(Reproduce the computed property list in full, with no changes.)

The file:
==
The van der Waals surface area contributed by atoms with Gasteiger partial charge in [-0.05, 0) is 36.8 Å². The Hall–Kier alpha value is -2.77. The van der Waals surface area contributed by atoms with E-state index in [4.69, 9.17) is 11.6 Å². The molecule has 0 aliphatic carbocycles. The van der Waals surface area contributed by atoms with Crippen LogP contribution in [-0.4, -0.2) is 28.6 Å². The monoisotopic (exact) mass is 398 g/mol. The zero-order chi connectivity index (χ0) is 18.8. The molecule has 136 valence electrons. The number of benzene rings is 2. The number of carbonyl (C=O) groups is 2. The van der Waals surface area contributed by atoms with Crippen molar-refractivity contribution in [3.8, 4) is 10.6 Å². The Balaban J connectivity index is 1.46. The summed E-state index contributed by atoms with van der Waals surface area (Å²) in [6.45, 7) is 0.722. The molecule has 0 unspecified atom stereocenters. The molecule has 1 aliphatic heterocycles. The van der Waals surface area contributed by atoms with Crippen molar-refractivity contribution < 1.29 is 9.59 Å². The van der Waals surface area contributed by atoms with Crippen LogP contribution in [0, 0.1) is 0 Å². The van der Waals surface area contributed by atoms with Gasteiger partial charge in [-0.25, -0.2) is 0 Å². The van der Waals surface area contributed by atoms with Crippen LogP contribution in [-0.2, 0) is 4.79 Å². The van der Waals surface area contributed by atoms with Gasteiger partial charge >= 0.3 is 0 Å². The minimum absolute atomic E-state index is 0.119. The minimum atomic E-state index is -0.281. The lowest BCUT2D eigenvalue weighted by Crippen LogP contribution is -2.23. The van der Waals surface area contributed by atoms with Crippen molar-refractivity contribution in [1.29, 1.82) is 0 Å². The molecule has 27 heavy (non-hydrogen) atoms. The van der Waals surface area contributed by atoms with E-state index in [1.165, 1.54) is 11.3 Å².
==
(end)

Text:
The van der Waals surface area contributed by atoms with Gasteiger partial charge in [-0.05, 0) is 36.8 Å². The Hall–Kier alpha value is -2.77. The van der Waals surface area contributed by atoms with E-state index in [4.69, 9.17) is 11.6 Å². The molecule has 0 aliphatic carbocycles. The van der Waals surface area contributed by atoms with Crippen LogP contribution in [-0.4, -0.2) is 28.6 Å². The monoisotopic (exact) mass is 398 g/mol. The zero-order chi connectivity index (χ0) is 18.8. The molecule has 136 valence electrons. The number of benzene rings is 2. The number of carbonyl (C=O) groups is 2. The van der Waals surface area contributed by atoms with Crippen molar-refractivity contribution in [3.8, 4) is 10.6 Å². The Balaban J connectivity index is 1.46. The summed E-state index contributed by atoms with van der Waals surface area (Å²) in [6.45, 7) is 0.722. The molecule has 0 unspecified atom stereocenters. The molecule has 1 aliphatic heterocycles. The van der Waals surface area contributed by atoms with Crippen molar-refractivity contribution < 1.29 is 9.59 Å². The van der Waals surface area contributed by atoms with Crippen LogP contribution in [0, 0.1) is 0 Å². The van der Waals surface area contributed by atoms with Gasteiger partial charge in [-0.25, -0.2) is 0 Å². The van der Waals surface area contributed by atoms with Crippen LogP contribution in [-0.2, 0) is 4.79 Å². The van der Waals surface area contributed by atoms with Gasteiger partial charge >= 0.3 is 0 Å². The minimum absolute atomic E-state index is 0.119. The minimum atomic E-state index is -0.281. The lowest BCUT2D eigenvalue weighted by Crippen LogP contribution is -2.23. The van der Waals surface area contributed by atoms with Crippen molar-refractivity contribution in [1.29, 1.82) is 0 Å². The molecule has 27 heavy (non-hydrogen) atoms. The van der Waals surface area contributed by atoms with E-state index in [1.165, 1.54) is 11.3 Å².